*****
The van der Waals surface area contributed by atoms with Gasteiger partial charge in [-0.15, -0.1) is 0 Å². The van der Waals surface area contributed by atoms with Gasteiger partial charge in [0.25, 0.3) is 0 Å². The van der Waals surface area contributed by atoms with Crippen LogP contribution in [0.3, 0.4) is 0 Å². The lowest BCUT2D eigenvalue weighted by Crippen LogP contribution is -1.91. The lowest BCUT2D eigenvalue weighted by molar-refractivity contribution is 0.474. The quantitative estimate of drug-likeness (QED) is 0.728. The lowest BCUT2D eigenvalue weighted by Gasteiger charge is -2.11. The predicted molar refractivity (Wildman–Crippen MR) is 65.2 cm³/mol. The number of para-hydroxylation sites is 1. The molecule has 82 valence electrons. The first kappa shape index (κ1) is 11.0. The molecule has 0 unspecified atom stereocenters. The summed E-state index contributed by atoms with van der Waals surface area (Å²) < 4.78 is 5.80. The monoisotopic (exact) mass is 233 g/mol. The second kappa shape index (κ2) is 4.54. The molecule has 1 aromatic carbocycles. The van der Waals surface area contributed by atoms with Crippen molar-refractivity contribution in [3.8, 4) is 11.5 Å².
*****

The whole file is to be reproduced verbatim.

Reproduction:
The van der Waals surface area contributed by atoms with Gasteiger partial charge in [-0.15, -0.1) is 0 Å². The van der Waals surface area contributed by atoms with Gasteiger partial charge in [0.25, 0.3) is 0 Å². The van der Waals surface area contributed by atoms with Crippen LogP contribution in [0.3, 0.4) is 0 Å². The lowest BCUT2D eigenvalue weighted by Crippen LogP contribution is -1.91. The lowest BCUT2D eigenvalue weighted by molar-refractivity contribution is 0.474. The quantitative estimate of drug-likeness (QED) is 0.728. The lowest BCUT2D eigenvalue weighted by Gasteiger charge is -2.11. The predicted molar refractivity (Wildman–Crippen MR) is 65.2 cm³/mol. The number of para-hydroxylation sites is 1. The molecule has 82 valence electrons. The first kappa shape index (κ1) is 11.0. The molecule has 0 unspecified atom stereocenters. The summed E-state index contributed by atoms with van der Waals surface area (Å²) < 4.78 is 5.80. The monoisotopic (exact) mass is 233 g/mol. The second kappa shape index (κ2) is 4.54. The molecule has 1 aromatic carbocycles. The van der Waals surface area contributed by atoms with Crippen molar-refractivity contribution in [3.8, 4) is 11.5 Å².